WATCH: The long-awaited teardown of Nanaimo’s Discontent City began Friday, with tents being packed up and homeless relocating to temporary housing set up at the city’s public works yard. Relocations will continue through next week to clear out the large encampment in downtown Nanaimo that’s been the source of months of court battles.
Raymond Ahlstrom is saying good riddance to his tent at Nanaimo’s Discontent City.
“I like it,” said Ahlstrom about moving. “[I] have a key and a washroom to myself.
The homeless man and 150 more began tearing down their tents on the camp Friday and started relocating to temporary modular housing at two supervised sites in Nanaimo: one at Labieux Road and one on Terminal Avenue. The land at Labieux Road was made available by the city and the one on Terminal Avenue was bought by BC Housing.
“It’s really a good thing because future people after us will have a place to go to you know,” said Ahlstrom.
Morgana King was tearful as she packed up.
“I wasn’t sure that the whole tent city thing was going to work,” said the homeless woman.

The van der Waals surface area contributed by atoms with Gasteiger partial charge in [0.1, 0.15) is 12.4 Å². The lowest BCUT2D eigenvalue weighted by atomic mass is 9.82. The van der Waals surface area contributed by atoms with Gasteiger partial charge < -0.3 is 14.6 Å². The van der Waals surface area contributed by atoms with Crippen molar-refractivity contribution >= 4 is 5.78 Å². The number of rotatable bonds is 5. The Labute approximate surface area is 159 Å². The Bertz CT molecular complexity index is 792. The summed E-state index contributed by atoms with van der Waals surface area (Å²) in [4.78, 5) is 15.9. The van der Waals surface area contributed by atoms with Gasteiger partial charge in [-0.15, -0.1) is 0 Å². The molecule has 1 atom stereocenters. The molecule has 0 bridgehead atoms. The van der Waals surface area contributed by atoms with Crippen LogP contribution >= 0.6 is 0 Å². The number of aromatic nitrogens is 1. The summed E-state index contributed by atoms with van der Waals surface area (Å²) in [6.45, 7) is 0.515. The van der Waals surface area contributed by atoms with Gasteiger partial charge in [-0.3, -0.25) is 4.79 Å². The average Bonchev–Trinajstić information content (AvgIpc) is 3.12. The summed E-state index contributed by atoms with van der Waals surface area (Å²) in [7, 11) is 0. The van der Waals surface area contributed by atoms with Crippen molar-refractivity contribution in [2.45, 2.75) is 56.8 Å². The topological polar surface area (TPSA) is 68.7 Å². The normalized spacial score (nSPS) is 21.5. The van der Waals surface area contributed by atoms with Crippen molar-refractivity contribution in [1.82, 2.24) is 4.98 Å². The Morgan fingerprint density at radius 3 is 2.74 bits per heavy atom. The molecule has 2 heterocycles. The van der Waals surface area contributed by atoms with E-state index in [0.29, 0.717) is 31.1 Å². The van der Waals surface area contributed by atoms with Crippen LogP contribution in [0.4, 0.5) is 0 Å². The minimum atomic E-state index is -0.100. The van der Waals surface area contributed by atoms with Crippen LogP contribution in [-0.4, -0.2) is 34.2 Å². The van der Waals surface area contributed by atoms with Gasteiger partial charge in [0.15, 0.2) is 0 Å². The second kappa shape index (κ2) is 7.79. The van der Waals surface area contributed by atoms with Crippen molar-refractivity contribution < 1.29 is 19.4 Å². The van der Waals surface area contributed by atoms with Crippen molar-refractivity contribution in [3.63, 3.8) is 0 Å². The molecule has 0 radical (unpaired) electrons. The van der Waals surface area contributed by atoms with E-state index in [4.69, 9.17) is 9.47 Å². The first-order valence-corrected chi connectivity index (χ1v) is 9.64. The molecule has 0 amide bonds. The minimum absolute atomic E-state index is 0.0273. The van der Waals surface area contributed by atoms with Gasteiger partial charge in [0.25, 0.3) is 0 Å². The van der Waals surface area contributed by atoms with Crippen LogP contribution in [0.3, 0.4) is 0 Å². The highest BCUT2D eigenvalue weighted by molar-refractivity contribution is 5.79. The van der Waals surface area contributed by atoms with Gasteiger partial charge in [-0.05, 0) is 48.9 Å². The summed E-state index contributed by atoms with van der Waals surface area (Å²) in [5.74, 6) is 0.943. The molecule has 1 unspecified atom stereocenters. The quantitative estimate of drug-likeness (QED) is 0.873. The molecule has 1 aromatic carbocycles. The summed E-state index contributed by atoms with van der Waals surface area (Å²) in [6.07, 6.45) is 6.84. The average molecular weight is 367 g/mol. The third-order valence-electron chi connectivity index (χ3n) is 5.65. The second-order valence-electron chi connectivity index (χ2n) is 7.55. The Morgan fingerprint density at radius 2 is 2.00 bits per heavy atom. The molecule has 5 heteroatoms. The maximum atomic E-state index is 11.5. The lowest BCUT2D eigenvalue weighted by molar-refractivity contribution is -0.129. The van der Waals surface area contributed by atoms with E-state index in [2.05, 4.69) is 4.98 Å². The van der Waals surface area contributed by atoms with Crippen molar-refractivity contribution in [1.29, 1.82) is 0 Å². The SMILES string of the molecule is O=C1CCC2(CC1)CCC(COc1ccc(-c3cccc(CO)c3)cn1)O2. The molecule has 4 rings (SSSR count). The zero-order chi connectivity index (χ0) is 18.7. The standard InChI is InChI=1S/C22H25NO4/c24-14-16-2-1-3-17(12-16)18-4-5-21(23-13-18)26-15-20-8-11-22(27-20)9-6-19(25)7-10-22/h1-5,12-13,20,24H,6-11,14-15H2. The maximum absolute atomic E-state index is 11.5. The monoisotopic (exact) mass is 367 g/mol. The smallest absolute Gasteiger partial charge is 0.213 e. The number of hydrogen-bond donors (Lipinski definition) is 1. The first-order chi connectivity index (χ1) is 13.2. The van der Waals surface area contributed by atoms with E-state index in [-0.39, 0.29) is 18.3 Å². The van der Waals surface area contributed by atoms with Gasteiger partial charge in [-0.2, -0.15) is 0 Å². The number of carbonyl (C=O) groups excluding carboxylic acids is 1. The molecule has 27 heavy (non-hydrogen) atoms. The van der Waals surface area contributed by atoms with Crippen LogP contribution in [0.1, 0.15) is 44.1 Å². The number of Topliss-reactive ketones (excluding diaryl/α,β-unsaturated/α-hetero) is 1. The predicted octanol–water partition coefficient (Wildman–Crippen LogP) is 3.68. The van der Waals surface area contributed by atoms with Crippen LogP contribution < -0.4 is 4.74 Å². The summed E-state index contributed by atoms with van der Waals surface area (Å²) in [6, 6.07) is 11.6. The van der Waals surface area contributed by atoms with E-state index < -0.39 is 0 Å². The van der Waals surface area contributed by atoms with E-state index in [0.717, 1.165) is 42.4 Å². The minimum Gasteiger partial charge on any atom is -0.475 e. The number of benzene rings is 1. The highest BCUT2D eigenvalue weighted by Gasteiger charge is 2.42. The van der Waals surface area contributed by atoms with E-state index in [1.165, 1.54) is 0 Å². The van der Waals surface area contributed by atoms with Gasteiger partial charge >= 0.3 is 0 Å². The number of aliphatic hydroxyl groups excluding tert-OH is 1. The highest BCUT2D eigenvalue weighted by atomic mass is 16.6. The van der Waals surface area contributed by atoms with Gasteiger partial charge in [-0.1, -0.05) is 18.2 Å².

“I thought at the end of it that we wouldn’t even get housing and that it would just get shut down. It feels amazing to finally be able to get out of the cold, the rain. I’ve wanted this for a very long time and the fact that it’s actually happening now is crazy. I’m excited I see a bright future now.”
“Today, approximately 15 people will move from the tent city into housing,” said Executive Director of BC Housing Dominic Flanagan said on Friday, approximately 15 people moved from tent city into housing.
“And I’ve been down at the site this morning and I can say that people are so excited and so looking forward to moving in.”
More will follow each day through mid-next week.
“We’re aiming to close the entire camp by the middle of next week,” said Flanagan.
Each homeless person is being helped out by outreach workers with BC Housing to pack up and move into temporary trailers.
Officials are still in the process of trying to convince the new supervised sites’ neighbours they will be minimally disruptive in their communities.
“Each site will have staff on the site 24 hours a day, seven days a week,” said Flanagan.
Ahlstrom thinks helping the homeless will help Nanaimo too.
“I think the crime rate will go down too over time right,” said Ahlstrom.
As Nanaimo tries a new approach to a problem that’s been growing here for years.